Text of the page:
Geraldine Dawson, chief science officer for the advocacy group Autism Speaks, says she finds it remarkable that only five studies that address vocation skills were published in the last three decades and all were of poor quality. "There is a tremendous knowledge gap regarding how to help young people with autism be successful in the work environment," Dawson says."
This information does not indicate that vocational interventions are not effective. What it indicates is that the autism research community has not bothered to conduct any serious research to evaluate those interventions. The autism research community has its obsessions and it pursues them doggedly even when the results don't support their particular obsessions. But those obsessions do not necessarily result in quality autism research.
We all know that within the next couple of years the "Mottron group" will publish more studies telling us how autism is just a different, in some ways superior, type of intelligence, one that can not, and should not, be cured. There will be more studies about the genetic bases of autism without ever pinpointing specific genes or genetic groupings that explain the diverse types of autism disorders as they manifest in so many individuals. The environmental side of the autism equation will be ignored. No new treatments or cures will be explored.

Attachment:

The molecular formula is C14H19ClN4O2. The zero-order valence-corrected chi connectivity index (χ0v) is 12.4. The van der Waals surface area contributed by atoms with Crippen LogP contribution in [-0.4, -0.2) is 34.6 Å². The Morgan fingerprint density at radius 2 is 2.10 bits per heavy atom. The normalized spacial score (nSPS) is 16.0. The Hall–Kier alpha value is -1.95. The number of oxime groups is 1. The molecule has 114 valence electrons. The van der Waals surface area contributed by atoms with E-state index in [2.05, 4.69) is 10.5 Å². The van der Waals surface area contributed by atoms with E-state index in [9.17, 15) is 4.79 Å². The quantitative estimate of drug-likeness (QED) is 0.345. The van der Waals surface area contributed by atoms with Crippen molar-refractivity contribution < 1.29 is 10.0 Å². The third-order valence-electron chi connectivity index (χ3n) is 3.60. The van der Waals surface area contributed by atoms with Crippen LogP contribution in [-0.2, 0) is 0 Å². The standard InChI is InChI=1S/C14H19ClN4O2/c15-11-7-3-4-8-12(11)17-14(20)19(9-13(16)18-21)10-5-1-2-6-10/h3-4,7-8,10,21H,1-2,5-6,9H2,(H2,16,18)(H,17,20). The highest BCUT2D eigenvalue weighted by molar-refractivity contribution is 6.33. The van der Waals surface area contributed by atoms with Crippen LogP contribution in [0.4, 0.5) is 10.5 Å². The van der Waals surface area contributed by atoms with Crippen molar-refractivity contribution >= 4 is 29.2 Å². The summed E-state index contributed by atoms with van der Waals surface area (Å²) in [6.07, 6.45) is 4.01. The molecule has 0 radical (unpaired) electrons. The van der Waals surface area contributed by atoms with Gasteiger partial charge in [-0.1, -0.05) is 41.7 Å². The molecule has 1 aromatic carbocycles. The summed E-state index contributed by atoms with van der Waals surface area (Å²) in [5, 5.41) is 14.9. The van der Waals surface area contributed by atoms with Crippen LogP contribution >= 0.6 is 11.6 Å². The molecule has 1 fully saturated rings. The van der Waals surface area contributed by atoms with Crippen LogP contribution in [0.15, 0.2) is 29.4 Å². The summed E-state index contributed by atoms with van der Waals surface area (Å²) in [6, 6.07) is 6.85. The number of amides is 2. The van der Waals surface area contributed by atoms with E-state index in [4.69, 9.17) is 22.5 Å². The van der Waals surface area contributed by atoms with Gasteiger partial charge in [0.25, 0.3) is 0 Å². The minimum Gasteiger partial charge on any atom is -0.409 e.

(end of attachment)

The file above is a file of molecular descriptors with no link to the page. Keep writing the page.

The autism research community has done little to advance our understanding of what autism disorders are, how they are caused, how to treat or cure autism disorders or even, since Lovaas, how to assess or evalute interventions. The review of vocational autism research is just one more failing grade for the autism community that puts up lots of posters and makes grand speeches at IMFAR conventions in hotels around the world but really does little to help the lives of those who actually suffer from autism disorders.
I realize how pessimistic this comment is. My son was diagnosed 14 years ago at age 2. I have seen many hopes raised and false starts made but I have seen little lasting progress in the past 14 years. Instead of progress we have a new definition of autism disorders scheduled to arrive in the DSM5 that will do nothing to improve the lives of those with autism and will not advance diagnosis, treatment or cure for autism disorders. The world autism research community has been talking in circles since my son was diagnosed studiously avoiding the tough research issues but achieving nothing.
Yes my comment is pessimistic. I would love to be wrong about this. I would love to see some substantial breakthrough in understanding autism, how it is caused, how to ameliorate its challenges for my son and others, breakthroughs in treatments and cures. I do believe that progress must be achieved through research but as my son grows older I do not see the qualitative results, beyond the work of Lovaas and those who followed his lead, of any such research to date. Perhaps a review like this will help those at the IACC and other autism research leaders face some autism reality and improve the direction and quality of autism research.